Duke Energy and Progress Energy will offer to limit their corporate profit on the sale of large chunks of power in this state to assure federal regulators that the two companies will not manipulate electricity prices after the they merge.
The two utilities submitted their proposal this afternoon to the N.C. Utilities Commission and are asking for permission to make an expedited filing to the Federal Energy Regulatory Commission. Normally the companies would have to wait 30 days to make the federal filing.
The federal agency said last week the proposed merger between the two North Carolina companies raises severe and systematic concerns about market power control. The agency suggested selling off power plants, guaranteeing the cost of wholesale power or giving up control of transmission lines.
Charlotte-based Duke and Raleigh-based Progress say they can address those concerns by offering to sell up to 800 megawatts of power in the summer and up to 225 megawatts in the winter while limiting their profit on those sales to 10 percent above the cost of generating the electricity.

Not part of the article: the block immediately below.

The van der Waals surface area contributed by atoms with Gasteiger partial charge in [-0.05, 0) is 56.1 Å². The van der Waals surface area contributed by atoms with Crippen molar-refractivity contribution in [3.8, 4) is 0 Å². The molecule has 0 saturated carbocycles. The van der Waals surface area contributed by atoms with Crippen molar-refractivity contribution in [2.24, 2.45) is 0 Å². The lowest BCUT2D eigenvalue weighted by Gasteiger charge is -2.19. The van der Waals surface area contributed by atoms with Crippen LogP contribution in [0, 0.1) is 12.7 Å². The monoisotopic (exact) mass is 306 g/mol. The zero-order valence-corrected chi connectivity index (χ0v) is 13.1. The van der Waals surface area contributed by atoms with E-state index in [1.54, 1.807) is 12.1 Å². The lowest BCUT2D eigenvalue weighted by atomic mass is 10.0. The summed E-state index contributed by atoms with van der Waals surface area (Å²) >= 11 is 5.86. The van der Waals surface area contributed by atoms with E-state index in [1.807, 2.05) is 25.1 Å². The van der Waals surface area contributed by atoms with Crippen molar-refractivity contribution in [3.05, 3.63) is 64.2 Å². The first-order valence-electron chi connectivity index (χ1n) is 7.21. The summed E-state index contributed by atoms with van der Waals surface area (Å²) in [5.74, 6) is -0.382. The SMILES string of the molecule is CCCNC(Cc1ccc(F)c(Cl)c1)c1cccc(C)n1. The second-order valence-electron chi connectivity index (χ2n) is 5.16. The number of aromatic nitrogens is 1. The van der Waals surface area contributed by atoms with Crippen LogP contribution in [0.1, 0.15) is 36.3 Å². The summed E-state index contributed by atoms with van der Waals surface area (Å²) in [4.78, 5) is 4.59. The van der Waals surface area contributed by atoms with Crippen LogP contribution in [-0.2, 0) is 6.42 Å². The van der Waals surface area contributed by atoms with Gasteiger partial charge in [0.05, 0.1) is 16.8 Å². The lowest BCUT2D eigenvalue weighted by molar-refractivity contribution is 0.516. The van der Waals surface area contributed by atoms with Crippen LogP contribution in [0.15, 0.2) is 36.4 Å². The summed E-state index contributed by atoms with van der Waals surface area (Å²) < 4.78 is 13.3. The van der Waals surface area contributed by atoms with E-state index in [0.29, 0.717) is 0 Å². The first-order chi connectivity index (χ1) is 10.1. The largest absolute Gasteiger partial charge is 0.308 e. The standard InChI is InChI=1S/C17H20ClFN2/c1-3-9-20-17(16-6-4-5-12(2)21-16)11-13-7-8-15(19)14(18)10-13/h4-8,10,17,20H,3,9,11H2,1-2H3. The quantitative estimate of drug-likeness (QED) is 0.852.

"We believe this satisfies the FERC market screens," said Duke spokesman Tom Williams. "The benefit of this is that they [purchasers of wholesale power] have access to the power on the day ahead market at a price that is not far above the cost of producing that power."
Presumably the two companies would pocket less money but the economic impact of the proposal won't be known until regulators and others analyze the data.
The offer is largely illusory, said John Coyle, a Washington utilities lawyer representing the city of New Bern in the FERC proceedings. Coyle said the electricity being offered for sale is expensive and hard to sell.
"This is very high-priced stuff," Coyle said. "It's not the most desirable product on the market. At that price it's pretty well priced out of the market most of the time."
New Bern is challenging the Duke-Progress merger, saying it will eliminate competition and raise wholesale prices.
If the proposal is not sufficient to mollify the federal agency's concerns, Duke and Progress could attempt to revise their merger again or they could walk away from the $26 billion deal.
The proposed mitigation measures would be in place for eight years. If the companies had offered to sell power plants or shares of power plants, the measures would have been permanent.